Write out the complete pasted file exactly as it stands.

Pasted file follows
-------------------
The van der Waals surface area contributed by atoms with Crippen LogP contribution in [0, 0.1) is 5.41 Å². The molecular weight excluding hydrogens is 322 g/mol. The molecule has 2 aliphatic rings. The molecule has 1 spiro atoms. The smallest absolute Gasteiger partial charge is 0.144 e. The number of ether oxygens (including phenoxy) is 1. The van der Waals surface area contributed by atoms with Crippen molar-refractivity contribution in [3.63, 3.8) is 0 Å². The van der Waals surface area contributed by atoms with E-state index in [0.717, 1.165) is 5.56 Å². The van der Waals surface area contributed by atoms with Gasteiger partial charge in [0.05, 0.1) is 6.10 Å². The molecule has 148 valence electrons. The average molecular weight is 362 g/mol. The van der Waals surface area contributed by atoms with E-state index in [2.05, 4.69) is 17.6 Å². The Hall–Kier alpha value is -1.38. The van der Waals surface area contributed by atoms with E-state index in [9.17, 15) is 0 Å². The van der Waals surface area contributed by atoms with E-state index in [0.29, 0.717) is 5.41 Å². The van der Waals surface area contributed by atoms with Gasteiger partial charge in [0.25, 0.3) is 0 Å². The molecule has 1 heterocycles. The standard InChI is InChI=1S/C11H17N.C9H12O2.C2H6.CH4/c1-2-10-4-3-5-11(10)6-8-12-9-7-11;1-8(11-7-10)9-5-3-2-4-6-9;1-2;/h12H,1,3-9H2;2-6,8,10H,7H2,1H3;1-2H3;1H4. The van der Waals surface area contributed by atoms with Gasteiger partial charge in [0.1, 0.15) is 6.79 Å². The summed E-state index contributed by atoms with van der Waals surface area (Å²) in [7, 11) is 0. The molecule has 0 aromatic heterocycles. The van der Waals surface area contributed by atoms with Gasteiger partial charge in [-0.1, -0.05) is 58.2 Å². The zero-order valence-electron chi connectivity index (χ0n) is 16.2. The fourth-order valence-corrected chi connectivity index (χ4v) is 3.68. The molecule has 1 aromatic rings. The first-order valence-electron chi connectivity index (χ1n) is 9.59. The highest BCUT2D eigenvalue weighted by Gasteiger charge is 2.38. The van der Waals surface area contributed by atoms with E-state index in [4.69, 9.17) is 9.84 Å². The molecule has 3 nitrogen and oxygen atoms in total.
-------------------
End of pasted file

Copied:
The van der Waals surface area contributed by atoms with Crippen LogP contribution in [0, 0.1) is 5.41 Å². The molecular weight excluding hydrogens is 322 g/mol. The molecule has 2 aliphatic rings. The molecule has 1 spiro atoms. The smallest absolute Gasteiger partial charge is 0.144 e. The number of ether oxygens (including phenoxy) is 1. The van der Waals surface area contributed by atoms with Crippen molar-refractivity contribution in [3.63, 3.8) is 0 Å². The van der Waals surface area contributed by atoms with E-state index in [0.717, 1.165) is 5.56 Å². The van der Waals surface area contributed by atoms with Gasteiger partial charge in [0.05, 0.1) is 6.10 Å². The molecule has 148 valence electrons. The average molecular weight is 362 g/mol. The van der Waals surface area contributed by atoms with E-state index in [2.05, 4.69) is 17.6 Å². The Hall–Kier alpha value is -1.38. The van der Waals surface area contributed by atoms with E-state index in [9.17, 15) is 0 Å². The van der Waals surface area contributed by atoms with E-state index in [0.29, 0.717) is 5.41 Å². The van der Waals surface area contributed by atoms with Gasteiger partial charge in [0.25, 0.3) is 0 Å². The molecule has 1 heterocycles. The standard InChI is InChI=1S/C11H17N.C9H12O2.C2H6.CH4/c1-2-10-4-3-5-11(10)6-8-12-9-7-11;1-8(11-7-10)9-5-3-2-4-6-9;1-2;/h12H,1,3-9H2;2-6,8,10H,7H2,1H3;1-2H3;1H4. The van der Waals surface area contributed by atoms with Gasteiger partial charge in [0.1, 0.15) is 6.79 Å². The summed E-state index contributed by atoms with van der Waals surface area (Å²) in [7, 11) is 0. The molecule has 0 aromatic heterocycles. The van der Waals surface area contributed by atoms with Gasteiger partial charge in [-0.1, -0.05) is 58.2 Å². The zero-order valence-electron chi connectivity index (χ0n) is 16.2. The fourth-order valence-corrected chi connectivity index (χ4v) is 3.68. The molecule has 1 aromatic rings. The first-order valence-electron chi connectivity index (χ1n) is 9.59. The highest BCUT2D eigenvalue weighted by Gasteiger charge is 2.38. The van der Waals surface area contributed by atoms with E-state index in [4.69, 9.17) is 9.84 Å². The molecule has 3 nitrogen and oxygen atoms in total.